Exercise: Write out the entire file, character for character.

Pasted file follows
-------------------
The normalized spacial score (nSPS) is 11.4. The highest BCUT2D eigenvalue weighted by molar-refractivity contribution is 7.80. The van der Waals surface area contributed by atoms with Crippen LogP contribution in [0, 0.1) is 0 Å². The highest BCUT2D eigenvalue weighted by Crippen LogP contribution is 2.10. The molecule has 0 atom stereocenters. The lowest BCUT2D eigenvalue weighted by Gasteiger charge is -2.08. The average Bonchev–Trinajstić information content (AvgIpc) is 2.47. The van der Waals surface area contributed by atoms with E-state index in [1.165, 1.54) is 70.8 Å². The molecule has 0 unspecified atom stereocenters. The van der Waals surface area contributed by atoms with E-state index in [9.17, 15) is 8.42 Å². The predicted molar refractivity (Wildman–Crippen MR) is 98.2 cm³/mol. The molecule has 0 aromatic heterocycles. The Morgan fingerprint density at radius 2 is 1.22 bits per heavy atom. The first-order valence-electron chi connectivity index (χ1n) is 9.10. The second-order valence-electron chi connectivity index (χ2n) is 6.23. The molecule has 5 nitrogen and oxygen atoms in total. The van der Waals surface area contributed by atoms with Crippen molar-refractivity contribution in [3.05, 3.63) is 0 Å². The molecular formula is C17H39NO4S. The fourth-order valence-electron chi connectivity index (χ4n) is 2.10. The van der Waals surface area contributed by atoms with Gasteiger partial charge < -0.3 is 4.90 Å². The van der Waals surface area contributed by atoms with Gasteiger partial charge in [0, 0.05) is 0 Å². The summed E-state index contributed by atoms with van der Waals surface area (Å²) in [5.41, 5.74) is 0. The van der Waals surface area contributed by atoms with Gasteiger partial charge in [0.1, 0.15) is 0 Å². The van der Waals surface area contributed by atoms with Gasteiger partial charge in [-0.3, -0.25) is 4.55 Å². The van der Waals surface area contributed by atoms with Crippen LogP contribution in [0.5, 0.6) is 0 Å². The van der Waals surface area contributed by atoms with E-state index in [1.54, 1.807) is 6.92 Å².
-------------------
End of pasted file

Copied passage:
The normalized spacial score (nSPS) is 11.4. The highest BCUT2D eigenvalue weighted by molar-refractivity contribution is 7.80. The van der Waals surface area contributed by atoms with Crippen LogP contribution in [0, 0.1) is 0 Å². The highest BCUT2D eigenvalue weighted by Crippen LogP contribution is 2.10. The molecule has 0 atom stereocenters. The lowest BCUT2D eigenvalue weighted by Gasteiger charge is -2.08. The average Bonchev–Trinajstić information content (AvgIpc) is 2.47. The van der Waals surface area contributed by atoms with E-state index in [1.165, 1.54) is 70.8 Å². The molecule has 0 unspecified atom stereocenters. The van der Waals surface area contributed by atoms with E-state index in [9.17, 15) is 8.42 Å². The predicted molar refractivity (Wildman–Crippen MR) is 98.2 cm³/mol. The molecule has 0 aromatic heterocycles. The Morgan fingerprint density at radius 2 is 1.22 bits per heavy atom. The first-order valence-electron chi connectivity index (χ1n) is 9.10. The second-order valence-electron chi connectivity index (χ2n) is 6.23. The molecule has 5 nitrogen and oxygen atoms in total. The van der Waals surface area contributed by atoms with Crippen molar-refractivity contribution in [3.05, 3.63) is 0 Å². The molecular formula is C17H39NO4S. The fourth-order valence-electron chi connectivity index (χ4n) is 2.10. The van der Waals surface area contributed by atoms with Gasteiger partial charge < -0.3 is 4.90 Å². The van der Waals surface area contributed by atoms with Gasteiger partial charge in [0, 0.05) is 0 Å². The summed E-state index contributed by atoms with van der Waals surface area (Å²) in [5.41, 5.74) is 0. The van der Waals surface area contributed by atoms with Gasteiger partial charge in [0.1, 0.15) is 0 Å². The van der Waals surface area contributed by atoms with Gasteiger partial charge in [-0.3, -0.25) is 4.55 Å². The van der Waals surface area contributed by atoms with Crippen LogP contribution in [0.5, 0.6) is 0 Å². The van der Waals surface area contributed by atoms with E-state index in [1.54, 1.807) is 6.92 Å².